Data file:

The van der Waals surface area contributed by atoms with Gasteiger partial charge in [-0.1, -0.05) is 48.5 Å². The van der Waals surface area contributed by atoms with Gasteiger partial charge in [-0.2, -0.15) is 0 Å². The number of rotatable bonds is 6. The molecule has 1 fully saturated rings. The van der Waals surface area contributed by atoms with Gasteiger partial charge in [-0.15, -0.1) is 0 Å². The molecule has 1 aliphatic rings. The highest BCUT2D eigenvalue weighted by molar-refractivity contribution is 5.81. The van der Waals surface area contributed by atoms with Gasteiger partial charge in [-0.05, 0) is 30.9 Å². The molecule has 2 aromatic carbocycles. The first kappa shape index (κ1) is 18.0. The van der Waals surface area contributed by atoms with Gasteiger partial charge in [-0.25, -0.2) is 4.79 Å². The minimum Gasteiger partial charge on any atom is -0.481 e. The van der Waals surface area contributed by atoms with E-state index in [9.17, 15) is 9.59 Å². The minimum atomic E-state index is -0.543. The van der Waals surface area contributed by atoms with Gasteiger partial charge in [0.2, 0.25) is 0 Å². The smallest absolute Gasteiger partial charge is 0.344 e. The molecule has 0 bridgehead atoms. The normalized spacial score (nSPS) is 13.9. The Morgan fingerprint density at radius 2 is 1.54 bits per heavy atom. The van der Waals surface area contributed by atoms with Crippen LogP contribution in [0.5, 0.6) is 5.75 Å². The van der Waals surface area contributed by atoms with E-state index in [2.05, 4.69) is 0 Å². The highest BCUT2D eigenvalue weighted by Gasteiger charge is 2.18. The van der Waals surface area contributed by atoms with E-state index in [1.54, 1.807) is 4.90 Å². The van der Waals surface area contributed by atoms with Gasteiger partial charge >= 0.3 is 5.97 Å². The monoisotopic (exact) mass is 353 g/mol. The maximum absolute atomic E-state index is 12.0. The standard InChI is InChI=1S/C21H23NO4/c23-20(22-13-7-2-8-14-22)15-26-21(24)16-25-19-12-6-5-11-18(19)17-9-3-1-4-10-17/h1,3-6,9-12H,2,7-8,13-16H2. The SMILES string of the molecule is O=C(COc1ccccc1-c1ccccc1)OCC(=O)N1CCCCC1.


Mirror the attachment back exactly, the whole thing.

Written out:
The van der Waals surface area contributed by atoms with Gasteiger partial charge in [-0.1, -0.05) is 48.5 Å². The van der Waals surface area contributed by atoms with Gasteiger partial charge in [-0.2, -0.15) is 0 Å². The number of rotatable bonds is 6. The molecule has 1 fully saturated rings. The van der Waals surface area contributed by atoms with Gasteiger partial charge in [-0.15, -0.1) is 0 Å². The molecule has 1 aliphatic rings. The highest BCUT2D eigenvalue weighted by molar-refractivity contribution is 5.81. The van der Waals surface area contributed by atoms with Gasteiger partial charge in [-0.05, 0) is 30.9 Å². The molecule has 2 aromatic carbocycles. The first kappa shape index (κ1) is 18.0. The van der Waals surface area contributed by atoms with Gasteiger partial charge in [-0.25, -0.2) is 4.79 Å². The minimum Gasteiger partial charge on any atom is -0.481 e. The van der Waals surface area contributed by atoms with E-state index in [9.17, 15) is 9.59 Å². The minimum atomic E-state index is -0.543. The van der Waals surface area contributed by atoms with Gasteiger partial charge in [0.2, 0.25) is 0 Å². The smallest absolute Gasteiger partial charge is 0.344 e. The molecule has 0 bridgehead atoms. The normalized spacial score (nSPS) is 13.9. The Morgan fingerprint density at radius 2 is 1.54 bits per heavy atom. The van der Waals surface area contributed by atoms with Crippen LogP contribution in [0.5, 0.6) is 5.75 Å². The van der Waals surface area contributed by atoms with E-state index in [2.05, 4.69) is 0 Å². The highest BCUT2D eigenvalue weighted by Gasteiger charge is 2.18. The van der Waals surface area contributed by atoms with E-state index in [1.54, 1.807) is 4.90 Å². The van der Waals surface area contributed by atoms with Gasteiger partial charge >= 0.3 is 5.97 Å². The monoisotopic (exact) mass is 353 g/mol. The maximum absolute atomic E-state index is 12.0. The standard InChI is InChI=1S/C21H23NO4/c23-20(22-13-7-2-8-14-22)15-26-21(24)16-25-19-12-6-5-11-18(19)17-9-3-1-4-10-17/h1,3-6,9-12H,2,7-8,13-16H2. The SMILES string of the molecule is O=C(COc1ccccc1-c1ccccc1)OCC(=O)N1CCCCC1.